Hamid Bahadori
Mission Viejo, CA


* What did she do?

A lot of my non-Iranian friends keep asking me what Shirin Ebadi has done for the human rights.  I didn't find any thing specific in the internet.

I wonder if the readers have some specific information who distinguishes her from other judges, women, and people who have been in prison for a political reason.


* He needs treatment

Mr. Sajadi [Taba'aat-e Nobel] is in dire need of an experienced psychologist. His condition left untreated may cause serious damage to himself and those around him.  I besiege the community to recommend a qualified therapist to cure him of egomania.

Fariba Taghavi



* Ebadi for president

Presently, Shirin Ebadi is our only respectable figure who has both national and global credibility. Let us change the constitution and make it possible for women to become presidents.

In Pakistan, Ms. Benazir Bhutto was the head of state, and
that country is no less Moslem than Iran.

Masood Raji
Neishabur, Iran


More letters (October 24, 2003)
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All past letters

By subject
Ocotber 24, 2003

Shirin Ebadi
* I am an Iranian
* Heavy responsibility
* Working what you have
* She won it for all of us
* Dream come true
* Nobel shield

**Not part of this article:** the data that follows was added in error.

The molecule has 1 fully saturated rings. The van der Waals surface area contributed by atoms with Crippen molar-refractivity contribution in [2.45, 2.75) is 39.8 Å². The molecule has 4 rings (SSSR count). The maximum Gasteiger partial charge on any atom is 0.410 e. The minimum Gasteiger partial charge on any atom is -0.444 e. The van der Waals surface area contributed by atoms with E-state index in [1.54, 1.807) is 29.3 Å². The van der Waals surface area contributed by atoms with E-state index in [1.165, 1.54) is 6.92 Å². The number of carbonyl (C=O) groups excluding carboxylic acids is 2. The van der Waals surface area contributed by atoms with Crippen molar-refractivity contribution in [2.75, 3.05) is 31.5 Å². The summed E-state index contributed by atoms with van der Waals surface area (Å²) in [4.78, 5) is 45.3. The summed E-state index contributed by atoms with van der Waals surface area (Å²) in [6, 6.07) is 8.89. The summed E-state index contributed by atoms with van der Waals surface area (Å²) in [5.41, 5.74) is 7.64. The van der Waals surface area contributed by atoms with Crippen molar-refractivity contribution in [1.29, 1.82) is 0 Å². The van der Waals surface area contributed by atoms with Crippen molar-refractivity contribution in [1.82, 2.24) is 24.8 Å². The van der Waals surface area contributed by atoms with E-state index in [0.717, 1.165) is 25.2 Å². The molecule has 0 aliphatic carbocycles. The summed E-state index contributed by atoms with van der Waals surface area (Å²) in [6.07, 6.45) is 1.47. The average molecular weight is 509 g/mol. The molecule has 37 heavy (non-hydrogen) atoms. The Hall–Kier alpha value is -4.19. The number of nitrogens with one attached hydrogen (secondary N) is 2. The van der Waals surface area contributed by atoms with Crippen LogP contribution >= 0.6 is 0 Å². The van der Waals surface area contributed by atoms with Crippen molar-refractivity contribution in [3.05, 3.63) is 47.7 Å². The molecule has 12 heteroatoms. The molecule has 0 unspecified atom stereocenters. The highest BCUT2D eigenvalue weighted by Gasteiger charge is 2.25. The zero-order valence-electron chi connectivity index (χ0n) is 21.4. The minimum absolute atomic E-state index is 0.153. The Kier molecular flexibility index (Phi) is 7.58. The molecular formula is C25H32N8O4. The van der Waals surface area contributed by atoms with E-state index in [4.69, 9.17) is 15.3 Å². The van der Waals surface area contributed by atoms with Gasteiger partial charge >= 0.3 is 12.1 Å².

* Pre-1979 Ebadi?
* Still need vigilance
* Ebadi for president
* So what
* Has Lech been drinking?
* What did she do?
* Behind ideological walls
* He needs treatment
* 2,500 years after Cyrus
* Hope she always smiles
* Human rights road map
* Another Western creation
* Strange bedfellows
* They are so confused
* Reverberations in Egypt
* Honor beyond politics
* I am an optimist again
* They can not stand her
* Lost hope long ago
* Haz kardam
* Waiting
* If Israel attacks Iran

* Rogue punishment
Futuristic Iran
* Las Vegas/Oxford in one
* Peace and Islam? 
* Christianity equally bloody
* How easy it is
USA/Governor Arnold

* Why is it OK?
* Chickens don't fly
* Iranian-Am  Republicans
Child abuse
* Tahghire Iran va Iranian
* ... is all we have
* Forgiveness offers hope
* Victims of America
Great eye
* Sad yet naked reality
* Trait of Iranian men
* Cheh looss!
* Devilishly true
* Dogs bark
* Taking delusions to task
* Bastard Pahlavis
* Sorsoreh Qajari
* After 40 years
* Ageh music nabood
* Beautiful job
* Rumi translation

* Kosesher-e bee reetm
* Duduli
Iranian of the day
* Bus driver
* April Fool in October!